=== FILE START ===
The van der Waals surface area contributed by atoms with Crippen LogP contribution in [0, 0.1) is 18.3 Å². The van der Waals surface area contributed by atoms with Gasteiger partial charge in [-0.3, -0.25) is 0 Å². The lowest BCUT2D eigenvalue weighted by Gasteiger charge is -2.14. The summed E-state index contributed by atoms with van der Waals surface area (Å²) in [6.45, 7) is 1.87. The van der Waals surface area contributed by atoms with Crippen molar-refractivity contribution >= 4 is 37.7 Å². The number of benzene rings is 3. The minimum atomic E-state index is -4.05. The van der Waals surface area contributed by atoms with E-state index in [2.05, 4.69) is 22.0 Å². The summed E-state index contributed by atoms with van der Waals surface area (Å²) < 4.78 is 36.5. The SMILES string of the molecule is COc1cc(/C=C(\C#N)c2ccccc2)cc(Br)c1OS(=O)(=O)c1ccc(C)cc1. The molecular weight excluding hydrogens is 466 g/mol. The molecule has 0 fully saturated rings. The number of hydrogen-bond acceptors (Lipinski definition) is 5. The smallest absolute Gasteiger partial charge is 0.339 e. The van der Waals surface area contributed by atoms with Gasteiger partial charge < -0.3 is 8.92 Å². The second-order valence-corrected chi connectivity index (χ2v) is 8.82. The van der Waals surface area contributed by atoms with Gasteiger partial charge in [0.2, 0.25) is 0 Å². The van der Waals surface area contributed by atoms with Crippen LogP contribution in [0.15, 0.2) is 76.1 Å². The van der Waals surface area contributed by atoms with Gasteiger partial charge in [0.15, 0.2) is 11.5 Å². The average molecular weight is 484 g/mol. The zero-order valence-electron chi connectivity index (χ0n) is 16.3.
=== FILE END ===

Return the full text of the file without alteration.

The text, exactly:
The van der Waals surface area contributed by atoms with Crippen LogP contribution in [0, 0.1) is 18.3 Å². The van der Waals surface area contributed by atoms with Gasteiger partial charge in [-0.3, -0.25) is 0 Å². The lowest BCUT2D eigenvalue weighted by Gasteiger charge is -2.14. The summed E-state index contributed by atoms with van der Waals surface area (Å²) in [6.45, 7) is 1.87. The van der Waals surface area contributed by atoms with Crippen molar-refractivity contribution >= 4 is 37.7 Å². The number of benzene rings is 3. The minimum atomic E-state index is -4.05. The van der Waals surface area contributed by atoms with E-state index in [2.05, 4.69) is 22.0 Å². The summed E-state index contributed by atoms with van der Waals surface area (Å²) < 4.78 is 36.5. The SMILES string of the molecule is COc1cc(/C=C(\C#N)c2ccccc2)cc(Br)c1OS(=O)(=O)c1ccc(C)cc1. The molecular weight excluding hydrogens is 466 g/mol. The molecule has 0 fully saturated rings. The number of hydrogen-bond acceptors (Lipinski definition) is 5. The smallest absolute Gasteiger partial charge is 0.339 e. The van der Waals surface area contributed by atoms with Gasteiger partial charge < -0.3 is 8.92 Å². The second-order valence-corrected chi connectivity index (χ2v) is 8.82. The van der Waals surface area contributed by atoms with Gasteiger partial charge in [0.2, 0.25) is 0 Å². The van der Waals surface area contributed by atoms with Crippen LogP contribution in [0.15, 0.2) is 76.1 Å². The van der Waals surface area contributed by atoms with Gasteiger partial charge in [0.15, 0.2) is 11.5 Å². The average molecular weight is 484 g/mol. The zero-order valence-electron chi connectivity index (χ0n) is 16.3.